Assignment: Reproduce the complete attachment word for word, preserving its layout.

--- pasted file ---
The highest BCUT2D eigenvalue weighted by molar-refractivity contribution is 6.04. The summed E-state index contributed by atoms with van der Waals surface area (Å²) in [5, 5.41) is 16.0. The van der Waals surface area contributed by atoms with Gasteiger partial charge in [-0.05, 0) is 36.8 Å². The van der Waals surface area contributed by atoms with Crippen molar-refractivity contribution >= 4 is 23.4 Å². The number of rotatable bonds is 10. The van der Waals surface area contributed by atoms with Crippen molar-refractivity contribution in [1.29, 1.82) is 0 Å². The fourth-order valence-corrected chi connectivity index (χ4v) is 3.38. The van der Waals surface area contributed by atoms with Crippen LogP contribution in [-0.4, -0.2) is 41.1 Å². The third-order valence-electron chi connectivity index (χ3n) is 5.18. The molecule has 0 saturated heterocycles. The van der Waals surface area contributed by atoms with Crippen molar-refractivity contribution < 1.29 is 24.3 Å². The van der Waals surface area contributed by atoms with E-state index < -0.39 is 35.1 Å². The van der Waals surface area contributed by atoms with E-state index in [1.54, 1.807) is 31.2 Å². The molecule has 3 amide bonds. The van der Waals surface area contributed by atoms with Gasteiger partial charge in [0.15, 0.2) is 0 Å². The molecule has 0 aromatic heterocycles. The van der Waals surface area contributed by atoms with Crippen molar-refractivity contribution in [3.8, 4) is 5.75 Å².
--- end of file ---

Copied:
The highest BCUT2D eigenvalue weighted by molar-refractivity contribution is 6.04. The summed E-state index contributed by atoms with van der Waals surface area (Å²) in [5, 5.41) is 16.0. The van der Waals surface area contributed by atoms with Gasteiger partial charge in [-0.05, 0) is 36.8 Å². The van der Waals surface area contributed by atoms with Crippen molar-refractivity contribution >= 4 is 23.4 Å². The number of rotatable bonds is 10. The van der Waals surface area contributed by atoms with Crippen molar-refractivity contribution in [1.29, 1.82) is 0 Å². The fourth-order valence-corrected chi connectivity index (χ4v) is 3.38. The van der Waals surface area contributed by atoms with Crippen LogP contribution in [-0.4, -0.2) is 41.1 Å². The third-order valence-electron chi connectivity index (χ3n) is 5.18. The molecule has 0 saturated heterocycles. The van der Waals surface area contributed by atoms with Crippen molar-refractivity contribution < 1.29 is 24.3 Å². The van der Waals surface area contributed by atoms with E-state index < -0.39 is 35.1 Å². The van der Waals surface area contributed by atoms with E-state index in [1.54, 1.807) is 31.2 Å². The molecule has 3 amide bonds. The van der Waals surface area contributed by atoms with Gasteiger partial charge in [0.15, 0.2) is 0 Å². The molecule has 0 aromatic heterocycles. The van der Waals surface area contributed by atoms with Crippen molar-refractivity contribution in [3.8, 4) is 5.75 Å².